So we are always confident; even though we know that while we are at home in the body we are away from the Lord— for we walk by faith, not by sight. Yes, we do have confidence, and we would rather be away from the body and at home with the Lord. So whether we are at home or away, we make it our aim to please him.

Paul here uses the idea of ‘home’ to redefine heaven as our true place of belonging because it is where the God who loves us is. So, while he recognizes our natural connection with this life and, indeed, with our bodily existence he also recognizes that despite the strong connection we all have with these things there is another home that is more desirable and, indeed, more complete – the place where God is.

When the Spirit was poured out in Jerusalem on that first Pentecost of the Christian Church not only was the Church properly founded but God created a true home for the followers of Christ. Not a home built of anything material but a home of deep relationship with God and with each other. Furthermore, it was a home which called and calls us into mission because the whole aim and goal of the Spirit’s presence and power was to proclaim Christ in a manner which could not be denied. How we need this today!

The Church’s true home is to be in mission – to be reaching people who are far from God with the amazing power of the Gospel; a power which has healed and held and helped people into the Kingdom of Heaven from the beginning.

As we celebrate this event this year let us be mindful again of the relationship between the Spirit and Space for it is the spirit that transforms every space into a place we may call home; a place we can sense God’s welcome and God’s belonging and a place where the welcome of God is extended in power to all who feel and who are disconnected from their true home which is God’s love.



FloodedDear friends,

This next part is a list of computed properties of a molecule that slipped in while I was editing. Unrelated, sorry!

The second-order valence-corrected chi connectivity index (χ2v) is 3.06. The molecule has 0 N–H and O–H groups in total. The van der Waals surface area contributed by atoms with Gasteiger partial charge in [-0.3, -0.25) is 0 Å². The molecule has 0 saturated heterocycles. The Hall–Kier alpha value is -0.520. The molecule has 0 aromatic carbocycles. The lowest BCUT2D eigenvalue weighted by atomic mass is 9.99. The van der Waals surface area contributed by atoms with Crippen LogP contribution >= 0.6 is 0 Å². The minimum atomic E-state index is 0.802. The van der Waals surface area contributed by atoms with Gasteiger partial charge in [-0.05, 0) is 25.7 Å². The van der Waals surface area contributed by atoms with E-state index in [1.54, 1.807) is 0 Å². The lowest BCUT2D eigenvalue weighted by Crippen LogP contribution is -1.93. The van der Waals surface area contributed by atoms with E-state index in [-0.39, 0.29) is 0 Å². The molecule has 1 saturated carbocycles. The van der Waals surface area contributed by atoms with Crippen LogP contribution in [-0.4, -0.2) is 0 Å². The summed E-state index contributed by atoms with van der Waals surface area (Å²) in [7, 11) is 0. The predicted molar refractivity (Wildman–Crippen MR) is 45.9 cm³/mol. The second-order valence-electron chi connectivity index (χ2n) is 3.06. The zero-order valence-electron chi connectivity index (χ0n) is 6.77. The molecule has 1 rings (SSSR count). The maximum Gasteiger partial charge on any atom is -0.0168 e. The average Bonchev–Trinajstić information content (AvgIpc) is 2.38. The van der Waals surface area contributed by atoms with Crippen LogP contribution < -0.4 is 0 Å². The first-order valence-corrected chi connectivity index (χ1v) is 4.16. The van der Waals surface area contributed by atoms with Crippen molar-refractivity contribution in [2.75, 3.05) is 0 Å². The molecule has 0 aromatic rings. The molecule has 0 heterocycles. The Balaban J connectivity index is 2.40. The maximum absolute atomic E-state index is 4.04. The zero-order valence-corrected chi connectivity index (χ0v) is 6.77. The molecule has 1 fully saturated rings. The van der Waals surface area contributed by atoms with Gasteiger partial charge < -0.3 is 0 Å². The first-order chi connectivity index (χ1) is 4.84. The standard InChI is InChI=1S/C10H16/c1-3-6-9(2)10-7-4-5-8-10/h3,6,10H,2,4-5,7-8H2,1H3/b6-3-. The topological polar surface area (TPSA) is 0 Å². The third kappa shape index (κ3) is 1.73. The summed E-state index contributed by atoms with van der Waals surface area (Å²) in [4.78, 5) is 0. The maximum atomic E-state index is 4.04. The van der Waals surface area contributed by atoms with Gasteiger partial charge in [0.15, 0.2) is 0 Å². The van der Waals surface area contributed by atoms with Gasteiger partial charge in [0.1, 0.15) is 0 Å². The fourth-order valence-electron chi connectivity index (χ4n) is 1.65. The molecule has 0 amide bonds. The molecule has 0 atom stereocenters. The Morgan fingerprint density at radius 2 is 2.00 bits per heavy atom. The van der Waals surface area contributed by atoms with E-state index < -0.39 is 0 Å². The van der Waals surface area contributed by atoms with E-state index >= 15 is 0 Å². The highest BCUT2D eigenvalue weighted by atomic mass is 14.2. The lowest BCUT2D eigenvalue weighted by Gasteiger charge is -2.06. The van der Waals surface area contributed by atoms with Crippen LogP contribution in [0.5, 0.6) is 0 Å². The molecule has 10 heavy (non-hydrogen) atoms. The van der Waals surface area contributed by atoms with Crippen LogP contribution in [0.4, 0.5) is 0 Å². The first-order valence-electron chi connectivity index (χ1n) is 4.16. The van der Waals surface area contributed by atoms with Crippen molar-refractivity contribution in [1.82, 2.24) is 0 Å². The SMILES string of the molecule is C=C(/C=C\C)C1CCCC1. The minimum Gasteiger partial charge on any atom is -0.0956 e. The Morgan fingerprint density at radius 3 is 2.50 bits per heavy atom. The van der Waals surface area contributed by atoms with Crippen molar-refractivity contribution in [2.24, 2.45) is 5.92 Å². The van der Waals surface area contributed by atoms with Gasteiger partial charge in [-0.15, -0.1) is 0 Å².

On behalf of our friends in the Whakatane parish and their minister Rev Chris Barnard I draw your attention to the needs of the communities who have been badly affected by the floods of last week.

As you will have seen and heard in the news, the town of Edgecumbe was worst effected by the floods and a majority of the town was submerged. Many have still not been allowed back into their houses. The damage will be significant.

EdgecumbeFlooding1AfterI am sure you are wondering how you can help and I am also sure that some of you have already responded with prayer, time and money.

While there are a number of appeals for those affected by the floods, the Whakatane parish are also working hand-in-hand with other churches to help in any way they can. Together they seek to raise funds to assist.

Donations can be made through their trust, ‘Have a Heart,’ and these funds would be available on application.

Can I encourage you to give direct to the Have a Heart Charitable Trust – account number 06 0489 0242960 00 (you can read about the trust on the Charities Services website

full_file3-1All money donated will be used to give people who really need it a hand up. Small donations of even a  few dollars are most welcome.

Please join me in prayer for those affected by the floods.

In Christ

Richard Dawson

Moderator: Presbyterian Church of Aotearoa New Zealand



Engage With the World: Easter Hope

Cross1I read a good quote the other day. It goes: ”Everything good is uphill”. It’s true in my experience. No matter what we do, the good stuff costs. It costs time, it costs energy, it costs all the other things that we could be doing which may be more enjoyable for us. Easter is perhaps the ultimate demonstration of the truth of the saying. The very best thing in the universe cost the life of the very best person – Jesus Christ, the son of God.